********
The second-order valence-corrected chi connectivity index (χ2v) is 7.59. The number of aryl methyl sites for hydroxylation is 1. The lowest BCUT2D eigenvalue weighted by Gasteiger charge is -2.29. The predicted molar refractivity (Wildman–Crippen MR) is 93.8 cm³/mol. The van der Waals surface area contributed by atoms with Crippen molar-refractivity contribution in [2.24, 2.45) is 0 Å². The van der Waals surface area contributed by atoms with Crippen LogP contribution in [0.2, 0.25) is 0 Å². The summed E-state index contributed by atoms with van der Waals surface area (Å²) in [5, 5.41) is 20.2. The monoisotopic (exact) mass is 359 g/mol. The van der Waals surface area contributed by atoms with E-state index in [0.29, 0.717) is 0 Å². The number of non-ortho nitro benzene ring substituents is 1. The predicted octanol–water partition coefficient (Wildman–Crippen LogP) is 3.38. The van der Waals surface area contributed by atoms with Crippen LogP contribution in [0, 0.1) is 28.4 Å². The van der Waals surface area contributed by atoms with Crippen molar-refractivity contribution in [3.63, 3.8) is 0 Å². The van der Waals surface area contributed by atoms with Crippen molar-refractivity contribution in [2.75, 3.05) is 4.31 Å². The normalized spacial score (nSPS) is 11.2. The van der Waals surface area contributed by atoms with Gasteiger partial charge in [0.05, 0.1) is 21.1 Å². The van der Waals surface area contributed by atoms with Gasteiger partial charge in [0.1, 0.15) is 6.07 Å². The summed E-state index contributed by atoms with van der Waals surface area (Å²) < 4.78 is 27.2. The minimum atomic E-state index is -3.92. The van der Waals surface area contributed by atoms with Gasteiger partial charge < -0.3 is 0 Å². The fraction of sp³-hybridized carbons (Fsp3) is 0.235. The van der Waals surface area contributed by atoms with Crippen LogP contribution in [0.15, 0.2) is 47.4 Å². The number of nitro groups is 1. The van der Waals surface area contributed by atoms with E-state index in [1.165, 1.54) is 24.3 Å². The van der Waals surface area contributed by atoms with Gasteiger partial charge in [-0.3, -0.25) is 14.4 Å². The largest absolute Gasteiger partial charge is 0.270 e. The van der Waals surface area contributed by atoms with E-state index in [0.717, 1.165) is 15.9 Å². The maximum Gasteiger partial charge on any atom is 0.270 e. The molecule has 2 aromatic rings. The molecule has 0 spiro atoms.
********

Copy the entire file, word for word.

The second-order valence-corrected chi connectivity index (χ2v) is 7.59. The number of aryl methyl sites for hydroxylation is 1. The lowest BCUT2D eigenvalue weighted by Gasteiger charge is -2.29. The predicted molar refractivity (Wildman–Crippen MR) is 93.8 cm³/mol. The van der Waals surface area contributed by atoms with Crippen molar-refractivity contribution in [2.24, 2.45) is 0 Å². The van der Waals surface area contributed by atoms with Crippen LogP contribution in [0.2, 0.25) is 0 Å². The summed E-state index contributed by atoms with van der Waals surface area (Å²) in [5, 5.41) is 20.2. The monoisotopic (exact) mass is 359 g/mol. The van der Waals surface area contributed by atoms with E-state index in [0.29, 0.717) is 0 Å². The number of non-ortho nitro benzene ring substituents is 1. The predicted octanol–water partition coefficient (Wildman–Crippen LogP) is 3.38. The van der Waals surface area contributed by atoms with Crippen LogP contribution in [0, 0.1) is 28.4 Å². The van der Waals surface area contributed by atoms with Crippen molar-refractivity contribution in [3.63, 3.8) is 0 Å². The van der Waals surface area contributed by atoms with Crippen molar-refractivity contribution in [2.75, 3.05) is 4.31 Å². The normalized spacial score (nSPS) is 11.2. The van der Waals surface area contributed by atoms with Gasteiger partial charge in [0.05, 0.1) is 21.1 Å². The van der Waals surface area contributed by atoms with Gasteiger partial charge in [0.1, 0.15) is 6.07 Å². The summed E-state index contributed by atoms with van der Waals surface area (Å²) < 4.78 is 27.2. The minimum atomic E-state index is -3.92. The van der Waals surface area contributed by atoms with Gasteiger partial charge < -0.3 is 0 Å². The fraction of sp³-hybridized carbons (Fsp3) is 0.235. The van der Waals surface area contributed by atoms with Crippen LogP contribution in [0.15, 0.2) is 47.4 Å². The number of nitro groups is 1. The van der Waals surface area contributed by atoms with E-state index in [1.165, 1.54) is 24.3 Å². The van der Waals surface area contributed by atoms with Gasteiger partial charge in [-0.3, -0.25) is 14.4 Å². The largest absolute Gasteiger partial charge is 0.270 e. The van der Waals surface area contributed by atoms with E-state index in [0.717, 1.165) is 15.9 Å². The maximum Gasteiger partial charge on any atom is 0.270 e. The molecule has 2 aromatic rings. The molecule has 0 spiro atoms.